Growing trade tensions between the world’s two largest economies drew plenty of attention this week, and for good reason with the US and China tagging each other with higher tariffs. The Bank of Canada highlighted potential escalation of trade conflicts as a key economic risk, and in turn a risk to the stability of the financial system. But let’s not lose sight of the fact that Canada enjoyed a run of solid economic data though the first half of May. This week it was stronger home sales and manufacturing activity; last week it was record job growth and a surge in housing starts. We expect the trend will continue next week with March’s retail sales.
Recall that the retail sector has underperformed recently with sales volumes effectively flat-lining over the second half of last year. Yes, sales rose at their fastest pace in nine months in February, but that was a low hurdle to clear and a good chunk of the increase was price-related. We think March’s numbers will look better in both the headline and details. Earlier data showed motor vehicle sales rose for a third consecutive month, with recent easing in financial conditions likely helping to put a stop to the slowdown in auto purchases seen throughout 2018. Other retailers that have suffered under rising interest rates and a housing slowdown—think furniture and building material stores—also appear to have found a bottom and could continue to tick higher alongside most resale markets. As was the case in February, rising gasoline prices will flatter the retail sales numbers, but it’s overall sales volumes that count and are likely to post a decent increase.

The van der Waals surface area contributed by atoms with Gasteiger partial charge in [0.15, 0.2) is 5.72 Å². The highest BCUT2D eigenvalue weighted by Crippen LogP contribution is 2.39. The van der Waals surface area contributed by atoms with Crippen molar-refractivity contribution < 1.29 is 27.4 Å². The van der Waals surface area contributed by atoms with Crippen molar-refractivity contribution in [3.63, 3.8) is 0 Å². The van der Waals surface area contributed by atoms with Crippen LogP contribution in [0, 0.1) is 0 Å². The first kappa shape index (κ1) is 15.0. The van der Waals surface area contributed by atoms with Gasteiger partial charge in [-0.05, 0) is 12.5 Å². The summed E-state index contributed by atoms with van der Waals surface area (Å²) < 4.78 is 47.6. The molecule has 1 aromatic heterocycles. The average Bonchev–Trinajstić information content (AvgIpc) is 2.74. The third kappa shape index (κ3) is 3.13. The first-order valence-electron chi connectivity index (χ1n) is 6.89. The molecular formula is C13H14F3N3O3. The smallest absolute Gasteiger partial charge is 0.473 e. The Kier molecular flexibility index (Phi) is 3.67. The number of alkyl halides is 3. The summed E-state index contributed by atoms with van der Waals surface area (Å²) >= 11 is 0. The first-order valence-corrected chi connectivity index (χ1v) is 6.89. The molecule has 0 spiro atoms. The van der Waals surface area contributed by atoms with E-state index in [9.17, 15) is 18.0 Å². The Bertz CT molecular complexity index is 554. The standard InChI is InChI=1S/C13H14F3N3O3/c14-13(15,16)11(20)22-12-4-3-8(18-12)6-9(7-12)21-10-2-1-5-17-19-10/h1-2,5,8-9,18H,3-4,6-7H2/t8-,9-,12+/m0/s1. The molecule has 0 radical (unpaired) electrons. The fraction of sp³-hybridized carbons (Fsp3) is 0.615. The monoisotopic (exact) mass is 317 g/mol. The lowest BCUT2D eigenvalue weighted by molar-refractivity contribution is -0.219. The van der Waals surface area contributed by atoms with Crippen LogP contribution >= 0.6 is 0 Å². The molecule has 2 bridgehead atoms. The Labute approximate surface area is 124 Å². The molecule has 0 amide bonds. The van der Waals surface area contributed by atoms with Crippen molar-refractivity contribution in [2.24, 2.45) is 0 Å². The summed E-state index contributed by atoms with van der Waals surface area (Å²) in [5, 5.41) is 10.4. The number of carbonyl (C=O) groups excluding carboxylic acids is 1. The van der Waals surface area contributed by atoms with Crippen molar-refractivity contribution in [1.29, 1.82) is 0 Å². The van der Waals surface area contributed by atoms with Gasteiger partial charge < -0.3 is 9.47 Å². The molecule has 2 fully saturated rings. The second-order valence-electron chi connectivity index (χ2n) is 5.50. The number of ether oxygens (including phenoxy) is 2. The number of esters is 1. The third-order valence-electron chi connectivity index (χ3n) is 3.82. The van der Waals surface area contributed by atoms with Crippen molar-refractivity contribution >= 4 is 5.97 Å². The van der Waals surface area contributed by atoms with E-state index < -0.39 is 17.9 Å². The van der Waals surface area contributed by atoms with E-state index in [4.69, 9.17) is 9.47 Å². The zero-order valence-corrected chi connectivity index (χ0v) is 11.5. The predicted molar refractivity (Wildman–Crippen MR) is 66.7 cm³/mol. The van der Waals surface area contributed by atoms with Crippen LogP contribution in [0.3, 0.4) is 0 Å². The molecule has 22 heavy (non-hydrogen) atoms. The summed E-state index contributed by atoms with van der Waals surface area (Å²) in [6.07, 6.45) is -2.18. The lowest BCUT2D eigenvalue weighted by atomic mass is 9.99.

A healthier consumer and housing backdrop are necessary conditions for Canadian GDP growth to pick up as 2019 progresses. Recent data are pointing in that direction—let’s hope the improving trend doesn’t continue to be overshadowed by trade conflicts.